Tell us about your first meeting: The first time I met Ramona was when she started her job with Sovereign Bank (now Santander) to manage community relations. Her reputation preceded her; and she was as wonderful as I had heard from other people who knew her. We worked closely on internal and external communications surrounding community relations initiatives. Ramona was cheerful, confident, strong and respectable -- just as she is today. She is a genuine person and a true leader who can relate to anyone.
How did she help you? Ramona and I worked on a number of programs big and small. She was always willing to share what she liked about my ideas and guide me in a different direction. She offered her support unconditionally, whether I needed a second opinion for a project or needed advice on how to approach a challenge. Ramona introduced me to her networks, which was especially helpful as a newcomer to Berks County. Professionally, she helped me navigate the nuances of corporate life as a young, ambitious person who wanted to put her best foot forward. Having a reliable, experienced confidante who gave honest opinions and trusted advice played an important role in gaining confidence and momentum.
She had the respect of colleagues of every level of the bank's hierarchy as well as community leaders. In addition to observing the importance of connecting with others on a common ground, Ramona also demonstrated the power of being positive -- even during chaotic days. The circumstances may not change, but your perspective can make all the difference.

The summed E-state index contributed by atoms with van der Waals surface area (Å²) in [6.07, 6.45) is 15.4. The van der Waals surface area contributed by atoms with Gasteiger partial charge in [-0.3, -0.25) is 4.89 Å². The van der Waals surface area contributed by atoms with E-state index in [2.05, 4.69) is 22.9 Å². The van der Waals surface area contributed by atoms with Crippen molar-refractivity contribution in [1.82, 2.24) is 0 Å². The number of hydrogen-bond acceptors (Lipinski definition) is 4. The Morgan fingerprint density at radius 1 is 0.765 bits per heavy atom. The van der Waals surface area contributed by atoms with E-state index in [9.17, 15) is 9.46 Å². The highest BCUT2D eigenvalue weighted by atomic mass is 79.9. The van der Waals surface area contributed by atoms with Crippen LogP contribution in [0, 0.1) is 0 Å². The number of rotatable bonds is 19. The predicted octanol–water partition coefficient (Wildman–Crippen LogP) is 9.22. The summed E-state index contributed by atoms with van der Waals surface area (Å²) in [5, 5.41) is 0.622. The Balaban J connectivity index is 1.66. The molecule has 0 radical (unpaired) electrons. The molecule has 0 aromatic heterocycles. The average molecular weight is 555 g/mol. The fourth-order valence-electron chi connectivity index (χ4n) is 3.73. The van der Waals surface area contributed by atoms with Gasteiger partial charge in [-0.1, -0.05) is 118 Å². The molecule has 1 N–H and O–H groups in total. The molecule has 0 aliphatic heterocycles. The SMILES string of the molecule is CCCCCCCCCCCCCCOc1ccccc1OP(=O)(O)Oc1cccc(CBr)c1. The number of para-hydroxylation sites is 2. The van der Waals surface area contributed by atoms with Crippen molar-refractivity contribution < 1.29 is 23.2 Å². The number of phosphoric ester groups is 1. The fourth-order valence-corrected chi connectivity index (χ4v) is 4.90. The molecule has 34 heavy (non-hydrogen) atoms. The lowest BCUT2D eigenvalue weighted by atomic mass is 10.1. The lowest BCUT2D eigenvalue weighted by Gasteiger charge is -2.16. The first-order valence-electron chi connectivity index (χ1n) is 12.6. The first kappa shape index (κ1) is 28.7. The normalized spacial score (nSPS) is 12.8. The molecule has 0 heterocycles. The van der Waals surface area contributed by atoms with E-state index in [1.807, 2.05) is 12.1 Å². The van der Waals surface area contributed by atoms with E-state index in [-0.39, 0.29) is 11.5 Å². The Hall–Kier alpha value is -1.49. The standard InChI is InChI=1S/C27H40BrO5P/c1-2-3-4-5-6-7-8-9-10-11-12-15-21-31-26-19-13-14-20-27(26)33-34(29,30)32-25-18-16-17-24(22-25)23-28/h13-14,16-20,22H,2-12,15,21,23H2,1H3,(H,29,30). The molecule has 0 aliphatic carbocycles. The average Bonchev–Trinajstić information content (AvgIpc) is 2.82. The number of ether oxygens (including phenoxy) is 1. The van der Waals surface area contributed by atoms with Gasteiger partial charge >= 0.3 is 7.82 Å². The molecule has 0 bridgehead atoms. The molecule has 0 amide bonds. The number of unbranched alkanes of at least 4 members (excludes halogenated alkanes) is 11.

Best advice she gave you: The best advice Ramona gave me is to be true to yourself and confident in your decisions. And she's right. Your decisions may not always please everyone, but staying true to your beliefs, ethics and integrity will put you in the right path for the future you want to build.
-- Chrissy Faller, public and media relations director, Anderson Group
Who was your mentor? Maritza Tapia, owner of Mary's Day Care Center.
Tell us about your first meeting: We first met when I arrived in Reading after college. I went to interview for their school-age teacher.
How did they help you? She gave me my first job! She continually gave me more responsibility (until I was the assistant director) so that I was learning a lot about different aspects of the business -- audits, reporting, grant writing, communication with other professionals, parents, and children.
Best advice she gave you: Document everything! Get everything in writing because you never know when you'll need that information and it's a way to keep yourself and others accountable. -- Arleny Pimentel, Reading School District parent engagement facilitator / Barrio Alegria operations director
Who is your mentor? Melissa Howard, senior vice president, Santander Investment Services
Tell us about your first meeting: Melissa was my trainer when I was first hired into banking some 17 years ago. When I was hired for the teller job, I had no prior banking experience. In fact, we had recently immigrated to the U.S., so I didn't even understand the term "checking account." At the end of training on Day 2, Melissa noticed that I was visibly upset. She asked me to stay for a few minutes after class and checked in with me. I told her that I was going to call HR the next morning to quit because I was just not going to understand the banking system here.
Melissa took the next hour building me up and imploring me to come for one more class before giving up. I used to walk to the training center from our apartment because we only had one car at the time. She refused to let me walk home that evening and dropped me home. Now, I felt obligated to show up to class the next day.
Melissa checked in again at the end of the day and clarified any concerns and insisted that she would drive me home. She did this for the next seven training days and when I took my final assessment on Day 10, I aced the test.